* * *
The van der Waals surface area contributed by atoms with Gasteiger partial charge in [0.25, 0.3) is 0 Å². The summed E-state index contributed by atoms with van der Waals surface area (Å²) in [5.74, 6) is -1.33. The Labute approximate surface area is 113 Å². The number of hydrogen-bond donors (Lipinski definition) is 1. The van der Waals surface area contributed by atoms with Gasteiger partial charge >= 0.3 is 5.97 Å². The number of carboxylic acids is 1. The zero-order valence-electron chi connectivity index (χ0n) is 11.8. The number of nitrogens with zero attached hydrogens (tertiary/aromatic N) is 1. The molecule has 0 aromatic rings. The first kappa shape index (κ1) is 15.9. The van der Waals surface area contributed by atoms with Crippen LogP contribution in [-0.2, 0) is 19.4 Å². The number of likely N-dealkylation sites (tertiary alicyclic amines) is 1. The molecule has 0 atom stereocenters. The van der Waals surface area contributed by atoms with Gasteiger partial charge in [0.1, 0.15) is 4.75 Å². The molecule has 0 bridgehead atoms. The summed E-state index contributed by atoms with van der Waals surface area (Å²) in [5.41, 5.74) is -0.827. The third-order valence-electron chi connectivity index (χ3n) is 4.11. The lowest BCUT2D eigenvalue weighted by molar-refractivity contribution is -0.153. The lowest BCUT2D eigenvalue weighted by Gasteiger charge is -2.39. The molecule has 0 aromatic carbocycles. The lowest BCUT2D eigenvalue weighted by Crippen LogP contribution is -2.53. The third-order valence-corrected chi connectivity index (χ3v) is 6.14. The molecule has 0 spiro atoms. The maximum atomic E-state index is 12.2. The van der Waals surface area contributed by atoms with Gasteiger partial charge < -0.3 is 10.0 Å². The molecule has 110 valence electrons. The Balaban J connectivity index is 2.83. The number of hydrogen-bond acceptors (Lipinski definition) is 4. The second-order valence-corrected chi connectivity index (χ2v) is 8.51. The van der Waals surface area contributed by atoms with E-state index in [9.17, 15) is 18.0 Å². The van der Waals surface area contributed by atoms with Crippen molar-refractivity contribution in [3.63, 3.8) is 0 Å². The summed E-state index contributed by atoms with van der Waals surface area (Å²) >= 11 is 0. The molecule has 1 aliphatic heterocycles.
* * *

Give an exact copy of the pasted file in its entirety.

The van der Waals surface area contributed by atoms with Gasteiger partial charge in [0.25, 0.3) is 0 Å². The summed E-state index contributed by atoms with van der Waals surface area (Å²) in [5.74, 6) is -1.33. The Labute approximate surface area is 113 Å². The number of hydrogen-bond donors (Lipinski definition) is 1. The van der Waals surface area contributed by atoms with Gasteiger partial charge >= 0.3 is 5.97 Å². The number of carboxylic acids is 1. The zero-order valence-electron chi connectivity index (χ0n) is 11.8. The number of nitrogens with zero attached hydrogens (tertiary/aromatic N) is 1. The molecule has 0 aromatic rings. The first kappa shape index (κ1) is 15.9. The van der Waals surface area contributed by atoms with Crippen LogP contribution in [-0.2, 0) is 19.4 Å². The number of likely N-dealkylation sites (tertiary alicyclic amines) is 1. The molecule has 0 atom stereocenters. The van der Waals surface area contributed by atoms with Gasteiger partial charge in [0.1, 0.15) is 4.75 Å². The molecule has 0 bridgehead atoms. The summed E-state index contributed by atoms with van der Waals surface area (Å²) in [5.41, 5.74) is -0.827. The third-order valence-electron chi connectivity index (χ3n) is 4.11. The lowest BCUT2D eigenvalue weighted by molar-refractivity contribution is -0.153. The lowest BCUT2D eigenvalue weighted by Gasteiger charge is -2.39. The molecule has 0 aromatic carbocycles. The lowest BCUT2D eigenvalue weighted by Crippen LogP contribution is -2.53. The third-order valence-corrected chi connectivity index (χ3v) is 6.14. The molecule has 0 spiro atoms. The maximum atomic E-state index is 12.2. The van der Waals surface area contributed by atoms with Gasteiger partial charge < -0.3 is 10.0 Å². The molecule has 110 valence electrons. The Balaban J connectivity index is 2.83. The number of hydrogen-bond acceptors (Lipinski definition) is 4. The second-order valence-corrected chi connectivity index (χ2v) is 8.51. The van der Waals surface area contributed by atoms with E-state index in [9.17, 15) is 18.0 Å². The van der Waals surface area contributed by atoms with Crippen molar-refractivity contribution in [3.63, 3.8) is 0 Å². The summed E-state index contributed by atoms with van der Waals surface area (Å²) >= 11 is 0. The molecule has 1 aliphatic heterocycles.